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Jane Hodgins

Study to Provide New Data on the Benefits of Philadelphia`s Urban Forest

PHILADELPHIA, PA, May 22, 2012 - From city parks to backyards and boulevards, Philadelphia trees are not only beautiful, they are working hard to improve air quality and intercept storm water, among other benefits. This summer, U.S. Forest Service scientists will quantify the ecological benefits of the City’s urban forest by collecting data on the size and condition of trees.

“Urban forests are crucial to the livability of cities and suburbs, and they play an essential role in the ecosystem,” according to Michael T. Rains, Director of the Forest Service’s Northern Research Station. “With studies such as the Urban Ecosystem Assessment, the Forest Service is contributing to healthier and more sustainable communities.”

The Urban Ecosystem Assessment is the first project conducted by the Forest Service’s new Philadelphia Field Station. Forest Service researchers and Pennsylvania Horticultural Society staff will train college students and graduates to establish and collect data on permanent field plots that will be monitored for change over time.

“PHS is very excited to host the U.S. Forest Service Field Station in Philadelphia and to participate in this important study, which will help us understand the benefits and impact of trees in the urban environment,” said PHS President Drew Becher.

The Urban Ecosystem Assessment will generate fresh information on the diversity, size, and condition of trees in 200 random sites across the city, including public and private property. The data will be used to calculate the overall benefits, or “services,” the urban forest provides to public health and the economy, including  air quality, energy conservation, and property value. A similar study is being conducted in New Castle County in Delaware.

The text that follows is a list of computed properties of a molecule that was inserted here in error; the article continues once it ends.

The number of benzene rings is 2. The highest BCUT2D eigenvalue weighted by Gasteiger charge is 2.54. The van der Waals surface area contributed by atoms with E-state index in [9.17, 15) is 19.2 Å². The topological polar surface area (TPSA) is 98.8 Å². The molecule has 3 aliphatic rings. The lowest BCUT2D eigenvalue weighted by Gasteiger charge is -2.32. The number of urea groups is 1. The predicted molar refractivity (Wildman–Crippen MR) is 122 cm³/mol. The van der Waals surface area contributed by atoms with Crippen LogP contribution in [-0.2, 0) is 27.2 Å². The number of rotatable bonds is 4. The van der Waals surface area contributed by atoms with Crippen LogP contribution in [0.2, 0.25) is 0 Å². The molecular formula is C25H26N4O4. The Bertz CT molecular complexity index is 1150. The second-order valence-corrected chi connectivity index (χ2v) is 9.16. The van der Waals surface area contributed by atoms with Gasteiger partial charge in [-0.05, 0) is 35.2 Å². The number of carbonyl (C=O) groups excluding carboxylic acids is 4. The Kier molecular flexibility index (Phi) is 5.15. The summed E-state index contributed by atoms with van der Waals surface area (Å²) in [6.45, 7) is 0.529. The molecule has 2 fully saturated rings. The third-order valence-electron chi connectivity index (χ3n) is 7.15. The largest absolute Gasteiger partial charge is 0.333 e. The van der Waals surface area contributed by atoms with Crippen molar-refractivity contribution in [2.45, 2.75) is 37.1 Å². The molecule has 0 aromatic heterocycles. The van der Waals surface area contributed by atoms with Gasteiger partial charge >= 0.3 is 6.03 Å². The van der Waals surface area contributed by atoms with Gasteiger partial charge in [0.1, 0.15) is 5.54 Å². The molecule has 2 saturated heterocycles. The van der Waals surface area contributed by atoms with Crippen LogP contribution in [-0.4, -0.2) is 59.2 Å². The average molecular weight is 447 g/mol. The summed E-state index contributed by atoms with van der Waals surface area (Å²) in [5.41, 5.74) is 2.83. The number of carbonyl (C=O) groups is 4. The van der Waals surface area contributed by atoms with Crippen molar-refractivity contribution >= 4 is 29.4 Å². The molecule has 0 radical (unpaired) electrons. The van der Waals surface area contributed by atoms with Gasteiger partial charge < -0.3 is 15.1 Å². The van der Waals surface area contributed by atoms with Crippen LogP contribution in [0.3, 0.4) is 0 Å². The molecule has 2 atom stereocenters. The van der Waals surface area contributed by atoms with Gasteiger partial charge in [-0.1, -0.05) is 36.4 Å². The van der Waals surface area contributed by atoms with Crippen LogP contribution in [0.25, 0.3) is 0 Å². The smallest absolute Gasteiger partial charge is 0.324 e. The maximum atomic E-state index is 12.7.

“This first study by the Forest Service in Philadelphia will help us convey the great value that our natural beauty brings to residents,” said Deputy Mayor/Philadelphia Parks & Recreation Commissioner Michael DiBerardinis. “From this information, we can begin to set priorities and plan for its long-term protection.”

The 200 sites identified for the study include private land. The City is currently mailing notices asking landowners for permission for research crews to enter private property. Crews will need about one hour to measure trees and collect information. Crews will not enter homes, and they will not damage any trees in the course of data collection. Notices are only being sent to individuals whose land is among the 200 sites selected for the study. 

“This is a first-of-its kind project for the City of Philadelphia, and the information it produces will help city officials as well as private landowners manage trees more efficiently and better understand the benefits urban trees provide,” according to Dave Nowak, a project leader and research forester for the Northern Research Station. “Property owners can support this effort by allowing our crews brief access to their land,” Nowak said.

The study, which will be conducted in cooperation with the city, the University of Pennsylvania, and the Pennsylvania Department of Conservation and Natural Resources, will also evaluate the potential risk and vulnerability of city trees to insect and diseases.

The mission of the U.S. Forest Service is to sustain the health, diversity, and productivity of the nation’s forests and grasslands to meet the needs of present and future generations. The agency manages 193 million acres of public land, provides assistance to state and private landowners, and maintains the largest forestry research organization in the world. The mission of the Forest Service’s Northern Research Station is to improve people’s lives and help sustain the natural resources in the Northeast and Midwest through leading-edge science and effective information delivery.